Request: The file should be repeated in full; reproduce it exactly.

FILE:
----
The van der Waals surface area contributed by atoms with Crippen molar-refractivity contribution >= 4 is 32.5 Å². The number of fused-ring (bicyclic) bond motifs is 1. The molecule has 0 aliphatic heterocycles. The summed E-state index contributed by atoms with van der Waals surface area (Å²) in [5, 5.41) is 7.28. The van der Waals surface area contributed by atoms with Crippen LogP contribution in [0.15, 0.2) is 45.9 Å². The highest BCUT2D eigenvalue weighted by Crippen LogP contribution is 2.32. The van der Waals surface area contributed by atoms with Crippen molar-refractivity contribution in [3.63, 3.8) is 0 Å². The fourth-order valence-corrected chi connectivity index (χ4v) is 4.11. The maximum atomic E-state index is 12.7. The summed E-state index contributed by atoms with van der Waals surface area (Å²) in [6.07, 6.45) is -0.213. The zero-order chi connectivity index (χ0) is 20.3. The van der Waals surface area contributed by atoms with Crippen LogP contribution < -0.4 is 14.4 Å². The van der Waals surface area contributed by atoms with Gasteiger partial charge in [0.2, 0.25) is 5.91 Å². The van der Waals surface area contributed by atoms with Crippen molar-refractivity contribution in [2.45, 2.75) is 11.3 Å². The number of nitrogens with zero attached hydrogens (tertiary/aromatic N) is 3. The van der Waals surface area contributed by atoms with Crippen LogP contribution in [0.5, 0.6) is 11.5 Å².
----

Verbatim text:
The van der Waals surface area contributed by atoms with Crippen molar-refractivity contribution >= 4 is 32.5 Å². The number of fused-ring (bicyclic) bond motifs is 1. The molecule has 0 aliphatic heterocycles. The summed E-state index contributed by atoms with van der Waals surface area (Å²) in [5, 5.41) is 7.28. The van der Waals surface area contributed by atoms with Crippen LogP contribution in [0.15, 0.2) is 45.9 Å². The highest BCUT2D eigenvalue weighted by Crippen LogP contribution is 2.32. The van der Waals surface area contributed by atoms with Crippen molar-refractivity contribution in [3.63, 3.8) is 0 Å². The fourth-order valence-corrected chi connectivity index (χ4v) is 4.11. The maximum atomic E-state index is 12.7. The summed E-state index contributed by atoms with van der Waals surface area (Å²) in [6.07, 6.45) is -0.213. The zero-order chi connectivity index (χ0) is 20.3. The van der Waals surface area contributed by atoms with Crippen LogP contribution < -0.4 is 14.4 Å². The van der Waals surface area contributed by atoms with Gasteiger partial charge in [0.2, 0.25) is 5.91 Å². The van der Waals surface area contributed by atoms with Crippen molar-refractivity contribution in [2.45, 2.75) is 11.3 Å². The number of nitrogens with zero attached hydrogens (tertiary/aromatic N) is 3. The van der Waals surface area contributed by atoms with Crippen LogP contribution in [0.5, 0.6) is 11.5 Å².